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Core rotation ~ ©Dustin Sousley
Here you can see a paddler who has fully rotated her hips in preparation for her next stroke.

Paddle Further, with Less Effort:
A Basic Primer on Endurance Technique

by Graham Ulmer, Race Team Coach

ALL IMAGES ©DUSTIN SOUSLEY - dustinsousley.com

Part I: Core, Legs, and Hips

As the sun begins to cast its warm glow over the waters of your respective region of the world, you may feel the same pangs I do to hit the water. To me, nothing is as tranquil and relaxing as feeling the smooth glide of my Epic pacing through the crystalline waters of the Puget Sound.

I also like to cover a ton of ground in my boat and find that fatigue sets in when conditions get rough, or when I'm simply not in shape. Therefore, I try to remember all the skills and drills we teach our own paddlers here in Gig Harbor. Here are some pointers I think will help you paddle longer distances this summer, with less effort.

1. Active Core

Of course you've heard this phrase if you've paddled for any considerable amount of time, but it's importance cannot be understated. The "core" actually does not refer strictly to the abdominal muscles, but, rather, the primary muscles involved in performing a particular sporting activity.

In the case of kayaking, the core would refer to the abdominals, hips, lower back, and gluteal muscles. Keeping these muscles firm and active throughout your stroke is absolutely vital for conserving energy, as well as connecting the power driven from the legs to the trunk and arms. Collapse your core region in any way, and I assure you, you'll be going home quicker than you had hoped. You will also risk injuring your lower back and shoulders with a weak core region.

Mental Cues: "Use your core", "Solid core", and "Hard Core" are my favorite cues to yell when coaching young paddlers... anything to help them firm up their gut, and not slouch.

2. Break Your Footboard

Alan Anderson ~ ©Dustin Sousley
3 x USA Canoe/Kayak Coach of the year, Alan Anderson,
encouraging his Athletes

Contrary to popular belief, the arms do little to propel the boat forward in comparison to the legs, hips and core. The stroke is initiated with a powerful driving of the onside (the side you're paddling on) leg against the footboard.

As you drive your leg against the footboard, this energy is transferred through your hips, which naturally begin to rotate, through your core muscles, and up to your trunk and arms where you should finish with a powerful and snappy exit.

Mental Cue: "Break your footboard". This will help ensure you are getting the most out of your legs with each stroke.

3. Active Hips

In my opinion, hip rotation is a natural product of a powerful driving of the legs, although some coaches believe that hip rotation initiates the stroke.

Regardless, if you drive your legs hard with each stroke and maintain a solid core, hip rotation should naturally follow. However, it does help to think about aggressively rotating your hips with each stroke, especially bringing the offside (the nonoke side) forward. This will help you think about not pulling backwards with your stroke, but, rather, rotating forward as you cover more ground.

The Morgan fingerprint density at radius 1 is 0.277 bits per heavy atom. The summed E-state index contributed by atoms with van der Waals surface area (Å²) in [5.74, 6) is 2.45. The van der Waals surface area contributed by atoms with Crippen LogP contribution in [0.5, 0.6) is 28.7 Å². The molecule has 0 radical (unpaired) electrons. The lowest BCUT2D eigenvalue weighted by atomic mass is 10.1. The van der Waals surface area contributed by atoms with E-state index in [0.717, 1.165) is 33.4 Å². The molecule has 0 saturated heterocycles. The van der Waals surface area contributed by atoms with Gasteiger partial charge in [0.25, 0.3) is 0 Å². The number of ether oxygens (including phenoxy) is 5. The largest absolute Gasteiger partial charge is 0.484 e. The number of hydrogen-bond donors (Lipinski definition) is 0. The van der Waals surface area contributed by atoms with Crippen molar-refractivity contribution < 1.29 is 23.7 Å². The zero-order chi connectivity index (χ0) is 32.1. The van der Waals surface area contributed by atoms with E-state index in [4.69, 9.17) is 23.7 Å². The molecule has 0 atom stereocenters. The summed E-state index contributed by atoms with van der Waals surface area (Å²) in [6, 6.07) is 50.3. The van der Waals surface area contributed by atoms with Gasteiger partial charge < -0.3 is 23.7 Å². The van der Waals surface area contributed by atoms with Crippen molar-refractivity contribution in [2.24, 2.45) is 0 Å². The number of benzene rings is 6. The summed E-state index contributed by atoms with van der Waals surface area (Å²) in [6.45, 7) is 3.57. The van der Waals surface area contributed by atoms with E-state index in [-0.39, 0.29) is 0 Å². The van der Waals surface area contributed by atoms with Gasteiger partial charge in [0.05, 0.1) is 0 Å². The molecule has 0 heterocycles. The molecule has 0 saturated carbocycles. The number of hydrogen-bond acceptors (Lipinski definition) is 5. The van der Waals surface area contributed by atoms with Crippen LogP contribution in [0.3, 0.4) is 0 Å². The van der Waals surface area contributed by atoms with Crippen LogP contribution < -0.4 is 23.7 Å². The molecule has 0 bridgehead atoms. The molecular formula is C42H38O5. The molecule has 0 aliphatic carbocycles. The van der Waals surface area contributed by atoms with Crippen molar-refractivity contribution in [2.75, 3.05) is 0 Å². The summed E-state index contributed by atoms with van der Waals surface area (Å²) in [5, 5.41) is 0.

Butt Races ~ ©Dustin Sousley
'Butt racing' teaches the importance of mobilizing
the hips while paddling.

The legendary Gig Harbor Canoe & Kayak Team coach, Alan Anderson, always yells, "Reach with your onside hip". This cue will help you get more length out of your stroke through hip rotation, rather than lurching forward from the waist. The latter creates a "rocking" effect in the boat that will slow you down and expend valuable energy.

There is even a fun drill we do with our younger athletes, notoriously known as "butt races."

Each athlete lines up on the lawn, pretending as if she were about to engage in a sprint race. When the coach says, "go", the athlete must inch her way forward about 10m or so using only hip rotation (No hands and no dragging your butt!!!).

This helps reinforce the concept of keeping the hips very mobile throughout the stroke and strengthens the hip flexors.

If you want to have fun with some friends in the park, improve your kayak stroke, and look ridiculous at the same time, I highly recommend this one. This is also a great confidence builder for young female athletes, as they tend to have more flexible hips than boys, and end up dominating these races.

Graham UlmerSummary

-Keep your core firm and engaged throughout the stroke
-Break your footboard with powerful leg drive
-Reach with your onside hip.

Focusing on these big core muscles of the lower body will surely have you paddling longer distances with less fatigue this summer. Stay tuned for Part II regarding the role of posture, setup, trunk, the arms and blade mechanics.

About the author: Graham is a writer, coach, and paddler. One of his greatest joys in life is paddling long distances in his home waters of the Puget Sound. He also enjoys traveling and scoping out new and undiscovered paddling locations around the world. Graham is a member of The Gig Harbor Canoe and Kayak Race Team.


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